October 3, 2021Austin, Texas–based designer Mark Cravotta once pursued careers in the visual arts and design: painting, jewelry, ceramics and textile. So, it’s only natural that his interiors evince a love of the handmade and artisanal. “I work hard to make sure that rooms look like they have evolved over time and won’t look dated in ten years,” says the designer, who launched CRAVOTTA INTERIORS in 1996. “Clients say that is why they seek me out.”
The Dallas-born Cravotta at one time made a living assembling computers at a tech company, and his clientele today includes some of Austin’s Silicon Hills entrepreneurs. But he doesn’t allow even such notoriously time-pressed clients to “disrupt” his creative process. “It can’t be rushed,” he explains. “There is an iterative quality to good design.”
And his design is both very good and very imaginative. Take his work for a couple in their 60s who asked for traditional elements in the steel-and-glass shell of their Austin home. Cravotta paneled a master bedroom wall in reclaimed Welsh roof tiles hand-painted in a botanical motif that included a jackalope — a mythical animal associated with Texas. He met the English decorative painter and textile designer Daniel Heath at Maison & Objet. The rusticity and depth of the wall contrasts with the wide expanse of glass in the bedroom, helping to balance it.
The main bedroom in an Austin home features a wall of reclaimed Welsh roof tiles hand-painted in a botanical motif. Photo by Ryann Ford
Cravotta outfitted the high-ceilinged living room of another austin home with an 1890 Sultanabad rug in shades of red and blue, along with lounge chairs and a sofa in different shades of green. Above the fireplace, he hung a multihued acrylic-on-wood painting by local artist Roi James. Photo by Ryann Ford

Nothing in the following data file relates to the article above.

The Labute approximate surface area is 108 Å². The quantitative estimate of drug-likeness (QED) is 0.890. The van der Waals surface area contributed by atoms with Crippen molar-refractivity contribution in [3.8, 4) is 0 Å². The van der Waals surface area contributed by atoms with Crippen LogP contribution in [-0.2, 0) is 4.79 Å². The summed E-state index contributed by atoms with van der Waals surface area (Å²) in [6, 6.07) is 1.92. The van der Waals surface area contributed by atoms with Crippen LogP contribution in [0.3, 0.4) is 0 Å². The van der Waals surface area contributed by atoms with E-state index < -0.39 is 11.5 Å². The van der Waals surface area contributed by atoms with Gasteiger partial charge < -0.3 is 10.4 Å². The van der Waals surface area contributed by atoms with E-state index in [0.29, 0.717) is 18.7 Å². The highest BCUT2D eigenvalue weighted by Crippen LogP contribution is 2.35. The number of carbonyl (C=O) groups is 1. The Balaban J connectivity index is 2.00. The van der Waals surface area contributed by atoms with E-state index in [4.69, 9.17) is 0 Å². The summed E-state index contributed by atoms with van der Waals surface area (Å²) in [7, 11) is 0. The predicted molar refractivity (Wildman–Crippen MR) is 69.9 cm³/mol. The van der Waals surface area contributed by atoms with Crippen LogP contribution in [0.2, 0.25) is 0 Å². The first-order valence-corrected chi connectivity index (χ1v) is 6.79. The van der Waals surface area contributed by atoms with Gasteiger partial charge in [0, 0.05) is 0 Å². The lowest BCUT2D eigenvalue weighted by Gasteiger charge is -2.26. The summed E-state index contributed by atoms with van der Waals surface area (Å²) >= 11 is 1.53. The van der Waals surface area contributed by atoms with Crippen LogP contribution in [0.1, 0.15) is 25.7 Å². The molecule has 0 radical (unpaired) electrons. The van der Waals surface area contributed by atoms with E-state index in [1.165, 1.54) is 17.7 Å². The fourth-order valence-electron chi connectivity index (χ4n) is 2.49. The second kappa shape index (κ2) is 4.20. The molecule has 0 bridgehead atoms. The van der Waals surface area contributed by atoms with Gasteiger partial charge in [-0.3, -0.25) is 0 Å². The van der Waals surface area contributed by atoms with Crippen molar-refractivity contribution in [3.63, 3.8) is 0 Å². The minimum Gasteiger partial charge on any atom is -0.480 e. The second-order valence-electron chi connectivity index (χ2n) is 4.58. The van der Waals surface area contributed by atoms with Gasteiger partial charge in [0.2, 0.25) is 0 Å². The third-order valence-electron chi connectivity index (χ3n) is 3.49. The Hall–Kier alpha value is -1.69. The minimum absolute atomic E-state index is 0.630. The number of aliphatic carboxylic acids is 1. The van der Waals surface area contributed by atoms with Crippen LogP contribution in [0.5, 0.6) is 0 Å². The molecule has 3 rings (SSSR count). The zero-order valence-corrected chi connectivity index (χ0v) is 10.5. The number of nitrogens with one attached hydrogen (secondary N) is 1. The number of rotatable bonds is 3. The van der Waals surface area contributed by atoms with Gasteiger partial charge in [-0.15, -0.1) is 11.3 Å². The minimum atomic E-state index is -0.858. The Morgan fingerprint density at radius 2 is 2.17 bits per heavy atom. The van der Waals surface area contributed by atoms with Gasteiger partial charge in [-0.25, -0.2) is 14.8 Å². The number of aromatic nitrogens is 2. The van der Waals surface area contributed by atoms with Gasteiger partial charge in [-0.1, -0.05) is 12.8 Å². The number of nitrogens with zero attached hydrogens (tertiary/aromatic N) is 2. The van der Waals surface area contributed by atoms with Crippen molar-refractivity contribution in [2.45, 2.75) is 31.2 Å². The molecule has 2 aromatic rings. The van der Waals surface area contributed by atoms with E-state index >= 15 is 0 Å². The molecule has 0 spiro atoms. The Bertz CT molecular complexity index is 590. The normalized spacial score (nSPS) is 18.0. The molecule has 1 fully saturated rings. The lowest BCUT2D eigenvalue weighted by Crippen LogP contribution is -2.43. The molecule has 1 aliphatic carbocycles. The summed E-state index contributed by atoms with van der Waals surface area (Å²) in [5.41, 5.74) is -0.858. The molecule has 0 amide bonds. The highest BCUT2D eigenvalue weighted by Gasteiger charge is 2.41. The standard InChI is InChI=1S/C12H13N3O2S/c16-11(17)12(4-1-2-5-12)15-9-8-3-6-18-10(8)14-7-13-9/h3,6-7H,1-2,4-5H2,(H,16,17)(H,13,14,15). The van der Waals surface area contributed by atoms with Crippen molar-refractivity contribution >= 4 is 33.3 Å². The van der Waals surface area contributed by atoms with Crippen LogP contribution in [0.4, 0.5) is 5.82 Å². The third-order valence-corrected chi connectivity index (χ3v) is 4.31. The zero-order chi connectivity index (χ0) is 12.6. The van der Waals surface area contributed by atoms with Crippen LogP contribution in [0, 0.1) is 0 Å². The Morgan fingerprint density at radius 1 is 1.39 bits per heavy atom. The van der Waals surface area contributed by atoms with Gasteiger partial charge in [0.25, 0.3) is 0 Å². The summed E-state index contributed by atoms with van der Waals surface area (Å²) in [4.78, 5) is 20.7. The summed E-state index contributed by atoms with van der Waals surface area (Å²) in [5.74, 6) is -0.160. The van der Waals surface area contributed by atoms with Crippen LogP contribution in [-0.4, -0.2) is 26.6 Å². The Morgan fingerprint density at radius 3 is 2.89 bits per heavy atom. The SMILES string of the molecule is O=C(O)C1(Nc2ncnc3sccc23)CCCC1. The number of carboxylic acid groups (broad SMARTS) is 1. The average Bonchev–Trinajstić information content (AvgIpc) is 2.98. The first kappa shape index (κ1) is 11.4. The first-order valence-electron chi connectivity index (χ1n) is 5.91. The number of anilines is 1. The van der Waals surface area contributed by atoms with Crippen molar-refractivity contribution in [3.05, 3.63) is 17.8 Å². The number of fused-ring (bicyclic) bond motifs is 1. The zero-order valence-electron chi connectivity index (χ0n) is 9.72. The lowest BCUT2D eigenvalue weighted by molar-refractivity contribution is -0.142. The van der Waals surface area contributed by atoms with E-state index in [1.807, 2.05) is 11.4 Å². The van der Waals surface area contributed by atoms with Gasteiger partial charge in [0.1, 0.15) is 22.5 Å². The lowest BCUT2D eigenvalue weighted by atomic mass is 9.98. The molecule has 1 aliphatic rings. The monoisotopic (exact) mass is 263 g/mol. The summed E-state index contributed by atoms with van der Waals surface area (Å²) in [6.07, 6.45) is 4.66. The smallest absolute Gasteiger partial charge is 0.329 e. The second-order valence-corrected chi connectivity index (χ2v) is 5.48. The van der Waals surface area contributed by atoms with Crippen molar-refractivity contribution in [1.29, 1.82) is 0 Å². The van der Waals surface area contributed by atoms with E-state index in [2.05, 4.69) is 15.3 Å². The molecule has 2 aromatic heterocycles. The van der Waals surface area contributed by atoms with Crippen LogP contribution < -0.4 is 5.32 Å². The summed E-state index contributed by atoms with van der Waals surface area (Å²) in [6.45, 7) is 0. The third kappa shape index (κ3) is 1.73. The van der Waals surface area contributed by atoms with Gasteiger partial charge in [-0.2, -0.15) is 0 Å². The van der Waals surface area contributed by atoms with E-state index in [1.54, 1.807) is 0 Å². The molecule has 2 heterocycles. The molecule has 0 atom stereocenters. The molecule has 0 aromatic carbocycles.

The living room of a Four Seasons Penthouse features a custom sectional sofa with side tables and lamps by Cravotta Interiors. Photo by Casey Dunn
The open living area on the home’s second floor has a long ribbon of windows — the better to see the canopies of live oaks outside. Cravotta commissioned a sculptural floating fireplace of hand-forged bronze with a granite hearth that helps to ground the airy room, providing a focal point.
Asked about his design influences, Cravotta cites Bruno Moinard, Ilse Crawford and Christophe Delcourt, both for their fresh, modern takes on timeless forms and for their attention to detail and craft. “I’m allergic to trendy,” he states.
Bari Ziperstein Cloud side table, 2020, offered by BZIPPY & CO
“As a former ceramicist, I’m drawn to ceramics in many forms and love seeing the emergence of furniture using the medium. I especially love the work of Bari Ziperstein, for its playful organic forms and fantastic glazes.”
Niamh Barry Counterpoise suspended light sculpture, 2014, offered by Maison Gerard
“I’m always drawn to pieces that blur the lines between furniture, lighting and art. Niamh Barry’s evocative forms and beautiful craftsmanship are simply stunning. This piece lets the art float ethereally above the living room, creating wonder and awe.”